Stillwater News Press

December 31, 2012

Business climate looks bright in Stillwater and area

By Chris Day
Stillwater NewsPress

STILLWATER, Okla. — The industrial, retail and restaurant climate looks bright for Stillwater and Payne County in 2013, but the climate — the continuing drought — makes the agricultural outlook gloomy.

“It’s bad and getting worse,” Payne County Agricultural Extension Agent Nathan Anderson said.

Payne County cattlemen watched their pastures wither this summer, Anderson said. Hay prices are up because of a shortage.

“They have become good managers. They have had to manage their herds and expenses because of the drought conditions,” he said.

The cattlemen reduced the size of their herds when the drought hit Oklahoma hard in summer 2011.

Cattle is Payne County’s main agribusiness, but growers are experiencing the same problem. Winter wheat has been planted, but it didn’t get enough moisture to grow, he said.

The U.S. Seasonal Drought Outlook doesn’t look promising, either.

The National Weather Service’s Climate Production Center produced a drought forecast for Dec. 20 through March 31. The drought is predicted to persist across Oklahoma and much of the central United States.

Traditionally, December, January and February are the three driest months for Oklahoma.

“It looks like a dry period in the extended forecast,” Anderson said.

Without rain, Payne County’s producers will have to manage their herds and crops as best as they can, he said.

Industrial recruitment

If the agricultural outlook is glum, the industrial and retail forecast appears rosy.

It will be difficult for Stillwater to surpass 2012’s industrial recruitment record.

An international aerospace company, ASCO Industries, bought the MerCruiser facility on North Perkins Road to launch its first North American manufacturing operation.

ASCO Industries designs and manufactures high strength aircraft components and assemblies for major jetliner manufacturers. ASCO Aerospace USA is expected to employ 600 people by 2018.

Stillwater also landed Total Energy, a maker of storage tanks, towers and custom pressure vessels. It bought the Quad/Graphics building on Airport Road and will eventually employ approximately 200.

More than 350 aerospace-related companies are located in Oklahoma. They employ more than 143,000 people. The Oklahoma aerospace industry generates more than $5 billion in payroll annually.

“Stillwater is fortunate to have a foothold in this industry, and we will continue to build on this. We must also be well-rounded in the industries who call our region home,” Stillwater Chamber of Commerce President/CEO Lisa Navrkal said.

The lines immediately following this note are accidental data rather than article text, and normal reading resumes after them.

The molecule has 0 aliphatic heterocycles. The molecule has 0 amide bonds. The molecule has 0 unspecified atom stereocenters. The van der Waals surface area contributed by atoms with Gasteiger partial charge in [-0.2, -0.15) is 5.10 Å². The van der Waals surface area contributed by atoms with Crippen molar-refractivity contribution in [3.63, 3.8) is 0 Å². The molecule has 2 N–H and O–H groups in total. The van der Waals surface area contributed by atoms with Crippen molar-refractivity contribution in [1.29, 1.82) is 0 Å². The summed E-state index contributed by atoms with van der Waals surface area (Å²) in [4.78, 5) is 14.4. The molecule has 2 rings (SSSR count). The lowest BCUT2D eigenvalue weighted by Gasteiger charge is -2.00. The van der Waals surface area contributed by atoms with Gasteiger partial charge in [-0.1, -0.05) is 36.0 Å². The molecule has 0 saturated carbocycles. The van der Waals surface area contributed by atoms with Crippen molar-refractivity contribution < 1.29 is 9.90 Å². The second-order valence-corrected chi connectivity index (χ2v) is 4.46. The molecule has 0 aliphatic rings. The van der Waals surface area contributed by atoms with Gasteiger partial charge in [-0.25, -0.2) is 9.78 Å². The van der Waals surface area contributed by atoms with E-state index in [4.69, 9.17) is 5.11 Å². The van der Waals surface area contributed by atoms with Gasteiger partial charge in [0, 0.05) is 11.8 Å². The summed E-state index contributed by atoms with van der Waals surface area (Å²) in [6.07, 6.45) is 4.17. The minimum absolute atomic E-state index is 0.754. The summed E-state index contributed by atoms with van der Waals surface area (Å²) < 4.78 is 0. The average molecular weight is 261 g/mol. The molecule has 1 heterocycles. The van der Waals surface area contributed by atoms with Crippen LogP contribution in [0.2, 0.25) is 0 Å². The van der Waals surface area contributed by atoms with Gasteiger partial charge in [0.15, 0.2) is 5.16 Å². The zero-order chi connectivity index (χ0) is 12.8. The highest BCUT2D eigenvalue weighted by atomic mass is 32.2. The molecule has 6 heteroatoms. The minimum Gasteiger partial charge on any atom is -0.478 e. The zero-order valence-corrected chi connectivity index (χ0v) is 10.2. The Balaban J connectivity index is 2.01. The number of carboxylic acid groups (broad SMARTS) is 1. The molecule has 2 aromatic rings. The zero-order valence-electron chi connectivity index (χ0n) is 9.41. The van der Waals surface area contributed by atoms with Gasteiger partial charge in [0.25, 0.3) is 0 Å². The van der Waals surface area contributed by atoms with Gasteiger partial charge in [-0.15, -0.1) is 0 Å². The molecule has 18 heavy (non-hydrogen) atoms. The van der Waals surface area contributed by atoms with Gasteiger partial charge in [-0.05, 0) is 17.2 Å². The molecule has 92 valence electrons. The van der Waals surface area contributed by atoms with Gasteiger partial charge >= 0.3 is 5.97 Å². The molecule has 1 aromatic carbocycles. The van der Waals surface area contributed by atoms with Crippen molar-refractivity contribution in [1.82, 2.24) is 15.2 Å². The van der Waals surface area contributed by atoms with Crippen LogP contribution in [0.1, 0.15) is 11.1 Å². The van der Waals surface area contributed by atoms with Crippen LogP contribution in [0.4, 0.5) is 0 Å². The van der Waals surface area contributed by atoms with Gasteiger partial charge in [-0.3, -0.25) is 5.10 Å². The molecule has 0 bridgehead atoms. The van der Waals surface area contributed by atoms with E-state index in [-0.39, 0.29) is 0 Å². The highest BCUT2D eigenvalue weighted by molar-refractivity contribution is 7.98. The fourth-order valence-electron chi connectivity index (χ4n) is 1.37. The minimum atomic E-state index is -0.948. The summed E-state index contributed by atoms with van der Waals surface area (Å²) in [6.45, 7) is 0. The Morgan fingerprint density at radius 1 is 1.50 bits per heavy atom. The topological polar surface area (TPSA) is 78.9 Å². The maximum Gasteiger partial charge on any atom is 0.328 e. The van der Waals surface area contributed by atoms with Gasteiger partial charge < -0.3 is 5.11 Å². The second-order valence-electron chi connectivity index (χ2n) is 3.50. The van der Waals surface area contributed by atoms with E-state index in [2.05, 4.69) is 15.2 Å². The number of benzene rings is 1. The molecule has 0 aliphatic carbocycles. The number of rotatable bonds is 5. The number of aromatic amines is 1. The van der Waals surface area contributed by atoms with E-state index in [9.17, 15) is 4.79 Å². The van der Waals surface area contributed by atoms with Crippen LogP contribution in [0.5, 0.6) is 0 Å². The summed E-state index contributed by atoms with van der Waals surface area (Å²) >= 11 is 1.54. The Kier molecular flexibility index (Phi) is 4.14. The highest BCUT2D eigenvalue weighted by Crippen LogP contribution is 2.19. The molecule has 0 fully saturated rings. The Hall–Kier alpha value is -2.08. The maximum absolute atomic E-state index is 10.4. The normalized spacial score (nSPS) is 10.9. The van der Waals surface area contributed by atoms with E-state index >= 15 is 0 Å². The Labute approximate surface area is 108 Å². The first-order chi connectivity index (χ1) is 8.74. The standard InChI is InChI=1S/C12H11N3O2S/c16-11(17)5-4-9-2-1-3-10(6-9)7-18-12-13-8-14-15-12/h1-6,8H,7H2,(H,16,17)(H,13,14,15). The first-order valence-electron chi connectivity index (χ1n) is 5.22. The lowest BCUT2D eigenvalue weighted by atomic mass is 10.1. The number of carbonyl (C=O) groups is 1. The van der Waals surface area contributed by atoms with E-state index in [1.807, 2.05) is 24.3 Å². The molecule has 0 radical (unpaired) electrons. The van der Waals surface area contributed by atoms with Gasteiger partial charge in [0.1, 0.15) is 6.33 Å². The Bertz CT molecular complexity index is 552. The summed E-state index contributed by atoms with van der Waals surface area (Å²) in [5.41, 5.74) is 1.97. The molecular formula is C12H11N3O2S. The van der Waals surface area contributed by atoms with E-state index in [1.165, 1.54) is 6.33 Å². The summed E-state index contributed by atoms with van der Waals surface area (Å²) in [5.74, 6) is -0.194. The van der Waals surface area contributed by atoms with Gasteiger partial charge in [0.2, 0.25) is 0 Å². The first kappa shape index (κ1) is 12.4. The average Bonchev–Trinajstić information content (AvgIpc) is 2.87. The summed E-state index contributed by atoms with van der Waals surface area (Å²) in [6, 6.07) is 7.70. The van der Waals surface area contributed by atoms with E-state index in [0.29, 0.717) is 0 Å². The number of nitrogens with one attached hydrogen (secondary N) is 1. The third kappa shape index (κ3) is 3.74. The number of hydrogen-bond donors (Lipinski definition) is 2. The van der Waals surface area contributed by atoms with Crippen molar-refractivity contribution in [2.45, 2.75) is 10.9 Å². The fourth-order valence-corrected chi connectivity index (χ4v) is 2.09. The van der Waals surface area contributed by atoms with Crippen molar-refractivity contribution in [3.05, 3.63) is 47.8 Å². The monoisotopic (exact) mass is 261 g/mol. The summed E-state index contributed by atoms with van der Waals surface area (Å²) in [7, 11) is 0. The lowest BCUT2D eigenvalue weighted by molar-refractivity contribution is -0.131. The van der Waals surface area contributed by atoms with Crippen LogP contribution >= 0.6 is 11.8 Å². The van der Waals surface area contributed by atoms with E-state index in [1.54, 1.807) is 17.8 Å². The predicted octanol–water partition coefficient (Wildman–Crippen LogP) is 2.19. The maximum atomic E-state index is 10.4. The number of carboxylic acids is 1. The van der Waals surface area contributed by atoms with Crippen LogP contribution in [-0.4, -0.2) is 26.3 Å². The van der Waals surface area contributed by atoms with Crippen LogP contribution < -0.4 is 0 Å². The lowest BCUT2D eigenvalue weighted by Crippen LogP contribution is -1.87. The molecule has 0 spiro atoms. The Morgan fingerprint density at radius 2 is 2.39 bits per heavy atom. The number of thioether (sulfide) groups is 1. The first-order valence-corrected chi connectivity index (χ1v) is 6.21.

The chamber is examining the community’s attributes, she said, and will target specific companies to locate here. Those companies will fall within five sectors — technology, aerospace, energy, biosciences and manufacturing.

“Having access to an educated workforce, a top-class training program in a community with a university is what makes Stillwater unique,” she said. “Stillwater is blessed to have first-class education and workforce training facilities, they are definitely an asset to our community.”

Navrkal said the chamber’s goals for 2013 are to recruit companies that will create jobs with average or above average salaries. Those companies also will be able to take advantage of workforce training or research and development efforts in the community.

Retail and restaurants

Retailers and restaurants continue to express interest in Stillwater, the city’s Economic Director for Consumer Business Development Angela McLaughlin said.

Interest usually wanes during the holidays, but it has remained strong this season, McLaughlin said.

Companies and entrepreneurs continue to build and open restaurants in Stillwater. Schlotzsky’s and Panda Express recently opened in separate locations on North Perkins Road. A Jimmy’s Egg is under construction on West Sixth Street near downtown Stillwater.

“For us to have as much interest as we do, it bodes very, very well for 2013,” McLaughlin said.

Companies are interested in Stillwater because of industrial growth, Oklahoma State University’s growth and the success of national retail chains in Stillwater, she said.

“Because of their success, we are getting looks from other retail/restaurant people,” she said.

Stillwater will continue to grow along North Perkins Road, she said. She predicted additional development on West Sixth Street in west Stillwater.

“The west side is definitely primed for development,” McLaughlin said, adding several people are interested in west Stillwater locations.

Downtown Stillwater seems to be a prime location as well. Two restaurants and a bar have opened there recently.

“Stillwater as a whole has a lot of attention. That’s a good thing for us,” she said.